U.S. Amateur Team DQ’d Under “Overly Harsh” Rule

The fall appears to be the season following the Rules of Golf goes to die.

In just the last two weeks, we’ve had two relatively basic rules broken at the LPGA Tour and Korn Ferry Tour qualifying schools, one resulting in 2-shot penalties for the offenders while the other ended a pro’s quest for a Tour card prematurely. Now, we have another innocuous Rules infraction that caused a team disqualification.

The Spirit International Amateur is a world-class amateur event that features two two-person teams from 20 countries and six continents. Each country is represented by their two best men and two best women players.

Representing the U.S. women in this year’s event were Wake Forest standout Emila Migliaccio and University of Texas star Kaitlyn Papp, coached by LPGA Tour star Stacy Lewis. Kicking off on Thursday, Migliaccio and Papp fired a 6-under par 66 in the four-ball portion of the event only to find out that a scorecard error would result in their disqualification.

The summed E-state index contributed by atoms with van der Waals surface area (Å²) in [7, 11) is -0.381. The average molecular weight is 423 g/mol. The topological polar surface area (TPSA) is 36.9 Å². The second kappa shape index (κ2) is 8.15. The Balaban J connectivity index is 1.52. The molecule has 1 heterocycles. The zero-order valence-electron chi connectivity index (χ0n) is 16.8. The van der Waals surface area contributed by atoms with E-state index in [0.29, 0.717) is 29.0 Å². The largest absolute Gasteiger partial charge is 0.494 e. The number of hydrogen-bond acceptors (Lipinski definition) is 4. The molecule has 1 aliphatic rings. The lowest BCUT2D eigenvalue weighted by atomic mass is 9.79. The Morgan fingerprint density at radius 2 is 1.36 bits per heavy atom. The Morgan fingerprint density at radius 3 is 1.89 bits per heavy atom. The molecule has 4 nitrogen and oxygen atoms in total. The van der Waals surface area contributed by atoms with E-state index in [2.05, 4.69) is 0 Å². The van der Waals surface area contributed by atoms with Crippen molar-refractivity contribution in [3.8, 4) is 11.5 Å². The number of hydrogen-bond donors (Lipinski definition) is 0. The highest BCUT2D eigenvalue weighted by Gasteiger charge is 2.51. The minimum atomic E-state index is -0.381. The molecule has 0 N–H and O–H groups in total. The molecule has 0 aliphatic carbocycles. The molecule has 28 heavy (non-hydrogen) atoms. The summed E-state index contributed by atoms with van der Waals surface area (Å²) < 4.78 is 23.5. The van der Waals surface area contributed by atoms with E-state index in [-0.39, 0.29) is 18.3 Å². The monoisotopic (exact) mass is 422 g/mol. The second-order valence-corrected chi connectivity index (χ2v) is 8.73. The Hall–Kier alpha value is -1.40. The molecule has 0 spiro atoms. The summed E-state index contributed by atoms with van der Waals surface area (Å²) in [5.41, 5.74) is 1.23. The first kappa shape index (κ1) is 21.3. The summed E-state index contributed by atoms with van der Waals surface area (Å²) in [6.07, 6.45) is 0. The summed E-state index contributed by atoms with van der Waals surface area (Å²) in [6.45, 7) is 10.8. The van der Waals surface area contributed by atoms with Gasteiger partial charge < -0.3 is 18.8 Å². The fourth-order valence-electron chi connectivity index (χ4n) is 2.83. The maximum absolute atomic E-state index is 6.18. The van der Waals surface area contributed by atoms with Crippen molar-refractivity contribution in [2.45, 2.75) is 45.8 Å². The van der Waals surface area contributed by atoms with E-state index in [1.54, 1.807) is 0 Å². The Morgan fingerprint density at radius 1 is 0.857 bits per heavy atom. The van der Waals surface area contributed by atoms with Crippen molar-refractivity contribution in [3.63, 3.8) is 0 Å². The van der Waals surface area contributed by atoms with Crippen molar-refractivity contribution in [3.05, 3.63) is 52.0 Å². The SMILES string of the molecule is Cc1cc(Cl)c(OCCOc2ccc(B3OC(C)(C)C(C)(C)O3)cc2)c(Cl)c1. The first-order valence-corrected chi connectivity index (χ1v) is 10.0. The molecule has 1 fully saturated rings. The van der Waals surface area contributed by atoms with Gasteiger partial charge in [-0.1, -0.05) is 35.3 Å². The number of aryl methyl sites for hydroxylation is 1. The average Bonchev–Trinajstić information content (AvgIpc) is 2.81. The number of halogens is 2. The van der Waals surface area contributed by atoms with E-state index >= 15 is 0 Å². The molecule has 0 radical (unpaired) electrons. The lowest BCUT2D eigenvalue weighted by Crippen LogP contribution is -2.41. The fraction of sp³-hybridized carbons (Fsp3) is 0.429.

The Scottish team who was keeping the U.S. team’s score mistakenly gave credit for a birdie 2 on the par-3 3rd hole to Migliaccio when Papp was the one who carded the score. Lewis noticed the mistake after the round, alerted rules officials, but it was too late. Her team was DQ’d.

Under Rule 23.2b, “each score on the scorecard must be clearly identified as the score of the individual partner who made it; if this is not done, the side is disqualified.”

“Some rules in golf are harsher than others,” Lewis said, according to Golf.com. “This is overly harsh.

“It’s tough because we have to be role models in golf. We messed up and DQ is the result. It’s a harsh penalty for a small mistake which probably does not fit the crime. There were a few tears for sure.”

Lewis came across the mistake as she was tallying birdies for her players after the round.

“I noticed Kaitlyn was not credited for one of her birdies,” Lewis said. “I checked the scorecard and saw the mistake, then called the rules official to point it out. It’s pretty black and white in the Rules of Golf, but I can promise none of those girls will ever have a scoring mistake again.”

The U.S. men’s team of  U.S. Amateur champion Andy Ogletree and World No. 2 amateur Cole Hammer shot a matching first-round 6-under par 66 to trail France by three. They can still compete for the men’s title, but they won’t be eligible to win the team championship.